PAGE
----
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Posts Tagged ‘Passage 30’

Starting out at Mormon Lake

Starting out at Mormon Lake- Anne, Velma, Chris, Susan, Sirena, Cynthia, Sistine, Silver, India (myself)

May 12-14

Ten women, one mini-donkey and one therapy dog came from across Arizona—Tucson, Tempe, Sedona and Flagstaff—to join Sirena on a multi-day, 32-mile backpack as she traversed most of Passage 30 (Mormon Lake) and a portion of Passage 31 (Walnut Canyon), leading her ever closer to Flagstaff on her Arizona Trail Trek thru-hike. We came singly, or in pairs; some to support Sirena and promote the trail, some because of a prior professional connection and ongoing passion for the trail, some under the guise of a Mother’s Day retreat, and others to test their gear and skills in preparation for thru-hikes of their own, on the AZT and PCT (Pacific Crest Trail). All of us came to hike hard, camp under the stars, and create a shared experience on a beautiful high elevation, ponderosa, pinon and juniper lined stretch of Arizona’s National Scenic Trail.

Aspen at the approach to Navajo Spring

Aspen at the approach to Navajo Spring

We gathered at the end point (Sandy’s Canyon trailhead) and were shuttled to the start point at Mormon Lake Lodge by volunteers including Jim and Carol McFadden and Sirena’s dad. Larry Snead, former Executive Director of the Arizona Trail Association, was there to send us off with good wishes. After brief introductions we were on the trail, eager to get to know one another while logging some miles and trying to keep warm—a front was blowing through and had lowered the expected idyllic high 70s/low 40s to a much crisper high 50s/low 20s, accompanied by a relentless wind.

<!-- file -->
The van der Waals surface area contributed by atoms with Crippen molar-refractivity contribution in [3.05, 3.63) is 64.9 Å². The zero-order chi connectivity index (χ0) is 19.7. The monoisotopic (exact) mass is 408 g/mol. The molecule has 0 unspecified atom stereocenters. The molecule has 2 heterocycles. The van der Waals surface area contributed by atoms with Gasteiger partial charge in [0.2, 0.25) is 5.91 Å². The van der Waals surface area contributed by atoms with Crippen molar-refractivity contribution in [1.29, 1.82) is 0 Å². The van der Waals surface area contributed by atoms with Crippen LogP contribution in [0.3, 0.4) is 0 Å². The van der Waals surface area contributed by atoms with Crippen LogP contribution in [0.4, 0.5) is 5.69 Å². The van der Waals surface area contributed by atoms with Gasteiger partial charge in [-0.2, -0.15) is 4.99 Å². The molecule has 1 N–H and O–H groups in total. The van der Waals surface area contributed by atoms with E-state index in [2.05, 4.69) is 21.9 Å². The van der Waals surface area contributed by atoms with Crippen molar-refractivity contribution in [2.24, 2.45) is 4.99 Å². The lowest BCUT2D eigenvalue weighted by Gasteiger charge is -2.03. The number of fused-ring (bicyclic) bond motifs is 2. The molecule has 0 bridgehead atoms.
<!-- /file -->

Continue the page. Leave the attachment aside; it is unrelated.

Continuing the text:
Old logging railroad interpretive signage

Old logging railroad interpretive signage

We hiked the short spur from Mormon Lake Lodge that connected us with the AZT. From here we passed our first grove of aspen, snacked at Navajo Spring, and followed an historic railroad bed built for the logging industry in the early twentieth century. Interpretive signs dotted the trail and added to the experience. Water was flowing from Wallace Spring as we passed by Double Springs Campground and rejoined the old railroad bed through a canopy of ponderosa pines.

Flowing water at Double Springs

Flowing water at Double Springs

Sampling the big ponderosas to find one that smells like butterscotch

Sampling the big ponderosas to find one that smells like butterscotch

Hiking alongside the historic logging railroad

Hiking alongside the historic logging railroad

We knew the first day’s hiking was nearing its end when Leigh Anne & Jasmine and Bonnie & Dr. Otis greeted us on the trail for the hike into our first camp near Lake Mary Road. What a welcome treat to be joined by these AZT legends! We awoke the next morning to Jasmine’s braying and fresh coffee “in bed.” How did we get so lucky?!

Leigh Anne & Jasmine and Bonnie & Dr. Otis joined and supported the crew

Leigh Anne & Jasmine and Bonnie & Dr. Otis joined and supported the crew

Leigh Anne makes the morning rounds - Sirena gets a pour of Joe

Leigh Anne makes the morning rounds – Sirena gets a pour of joe